Monday, August 4, 2008
The Australian Civil Aviation Safety Authority (CASA) has announced it will take the unprecedented step of conducting a special review of flag carrier Qantas after three separate emergencies in two weeks.
In the latest incident, a Boeing 767 headed from Sydney to Manila was forced to turn back yesterday after ground staff at the airport noticed what they believed to be smoke emanating from the jet’s wing as it departed. It turned out to be fine spray from a hydraulic fluid leak, and the aircraft brought its 200 passengers back down safely at around 3:00 p.m., with ARFF trucks on standby.
Despite the aircraft being forced to turn around, the pilot did not request a priority landing and so Qantas refused to describe the event as an emergency landing.
Qantas has a largely good safety record, having never lost a jet aircraft or had a fatality on board one. Their last fatal accident was in 1951. However, recently two other events have led to some questioning of Qantas from within the aviation industry.
Last Monday, a Qantas Boeing 737-800 returned to Adelaide after experiencing pressurization problems caused by the failure of an undercarriage door to retract properly. This followed the July 25 accident on board Flight 30, a Boeing 747 headed from London to Melbourne that had just made a stopover in Hong Kong, in which an exploding oxygen cylinder caused an explosive decompression. An emergency landing was performed in Manila, with a hole blown in the aircraft’s side.
According to Qantas staff, the problems are not a new thing. Qantas flight attendants have asked senior management for an emergency meeting over these latest events. The Flight Attendants’ Association of Australia’s president Steven Reed said “We want some assurances from the company that these are isolated incidents. Or are they something we should be concerned about? We need to meet with the company at a senior level to have these assurances.” Such a meeting is said to be likely within a week.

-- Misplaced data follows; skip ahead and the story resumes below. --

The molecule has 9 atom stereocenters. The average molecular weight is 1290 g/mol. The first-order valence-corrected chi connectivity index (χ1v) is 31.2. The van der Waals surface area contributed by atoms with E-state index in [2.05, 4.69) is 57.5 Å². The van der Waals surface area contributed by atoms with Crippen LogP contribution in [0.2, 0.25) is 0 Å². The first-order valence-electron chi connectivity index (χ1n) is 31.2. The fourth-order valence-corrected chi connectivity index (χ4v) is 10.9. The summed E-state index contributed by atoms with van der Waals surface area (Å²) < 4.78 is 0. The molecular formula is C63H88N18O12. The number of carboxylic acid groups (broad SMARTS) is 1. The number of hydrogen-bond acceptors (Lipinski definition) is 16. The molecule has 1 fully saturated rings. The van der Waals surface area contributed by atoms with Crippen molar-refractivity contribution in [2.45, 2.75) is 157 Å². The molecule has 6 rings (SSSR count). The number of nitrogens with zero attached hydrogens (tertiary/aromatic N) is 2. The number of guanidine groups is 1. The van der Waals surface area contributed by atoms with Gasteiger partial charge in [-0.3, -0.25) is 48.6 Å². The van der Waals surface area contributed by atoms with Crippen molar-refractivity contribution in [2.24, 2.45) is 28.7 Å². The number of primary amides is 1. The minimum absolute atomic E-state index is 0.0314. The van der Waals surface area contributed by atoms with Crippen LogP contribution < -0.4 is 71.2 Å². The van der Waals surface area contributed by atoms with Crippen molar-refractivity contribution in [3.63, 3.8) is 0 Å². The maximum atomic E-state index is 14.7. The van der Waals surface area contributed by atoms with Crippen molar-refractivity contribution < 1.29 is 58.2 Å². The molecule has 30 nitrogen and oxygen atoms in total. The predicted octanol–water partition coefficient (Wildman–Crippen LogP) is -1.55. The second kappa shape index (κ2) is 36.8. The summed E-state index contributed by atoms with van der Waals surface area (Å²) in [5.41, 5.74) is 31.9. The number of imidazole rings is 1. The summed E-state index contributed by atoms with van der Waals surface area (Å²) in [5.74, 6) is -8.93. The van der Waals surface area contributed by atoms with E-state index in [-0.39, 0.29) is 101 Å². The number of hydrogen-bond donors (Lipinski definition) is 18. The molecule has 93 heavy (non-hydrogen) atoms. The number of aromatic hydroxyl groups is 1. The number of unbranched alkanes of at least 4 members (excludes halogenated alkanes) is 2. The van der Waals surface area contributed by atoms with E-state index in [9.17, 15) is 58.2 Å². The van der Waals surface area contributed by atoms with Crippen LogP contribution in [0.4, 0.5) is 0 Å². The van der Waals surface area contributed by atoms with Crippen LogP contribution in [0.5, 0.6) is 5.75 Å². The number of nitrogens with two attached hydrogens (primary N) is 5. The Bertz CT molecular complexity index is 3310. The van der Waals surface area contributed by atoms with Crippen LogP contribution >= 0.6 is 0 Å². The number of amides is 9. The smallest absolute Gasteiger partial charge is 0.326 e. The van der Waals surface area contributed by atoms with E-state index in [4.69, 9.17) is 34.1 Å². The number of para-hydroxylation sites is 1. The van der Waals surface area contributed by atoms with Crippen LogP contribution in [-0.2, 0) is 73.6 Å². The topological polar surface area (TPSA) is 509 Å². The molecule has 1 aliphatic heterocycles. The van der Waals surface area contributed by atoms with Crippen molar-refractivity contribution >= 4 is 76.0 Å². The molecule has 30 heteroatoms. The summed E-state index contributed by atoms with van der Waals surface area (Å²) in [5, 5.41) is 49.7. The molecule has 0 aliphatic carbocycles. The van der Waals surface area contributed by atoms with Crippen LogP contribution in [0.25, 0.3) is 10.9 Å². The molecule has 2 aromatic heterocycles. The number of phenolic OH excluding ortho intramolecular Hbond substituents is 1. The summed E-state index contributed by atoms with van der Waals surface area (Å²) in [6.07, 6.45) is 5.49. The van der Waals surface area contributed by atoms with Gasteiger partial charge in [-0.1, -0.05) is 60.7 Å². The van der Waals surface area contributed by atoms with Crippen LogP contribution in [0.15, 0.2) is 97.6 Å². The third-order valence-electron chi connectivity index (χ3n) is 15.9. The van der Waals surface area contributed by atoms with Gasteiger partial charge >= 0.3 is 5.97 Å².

Qantas engineers have been complaining for some time about maintenance issues, saying that cost-cutting and outsourcing are compromising the quality of maintenance. Much work is now being done in countries such as Hong Kong, Malaysia and the Philippines. According to one engineering union official, recent incidents linked to outsourced maintenance include a failure of emergency lighting and flight attendants in the galley being electrocuted by faulty wiring.
According to the Australian Licensed Aircraft Engineers’ Association’s assistant federal secretary, Wayne Vasta, there has been a recent “change in culture” at Qantas, although he did say it would be inappropriate to blame only outsourcing. He said that while previously Qantas engineers had simply attempted to do the best they could, “Now it appears we have got to do the best job we can possibly do, within a budget.” He also expressed a welcoming of the CASA probe.
Qantas’ engineers are currently lobbying for a pay rise, and say the airline is risking safety with cost cuts.
Peter Gibson, spokesperson for CASA, said no trouble had been spotted in recent safety audits of Qantas, but they felt it ‘prudent’ to investigate given the recent string of incidents. He acknowledged that the review is unprecedented in CASA’s history, and announced the probe would be headed by senior official Mick Quinn.
“We want to look at their safety systems to make sure that the systems are operating the way they should. All these things are stated in manuals. We want to make sure that what is in the manuals is being done,” Gibson told reporters. He said the investigation should take around two weeks.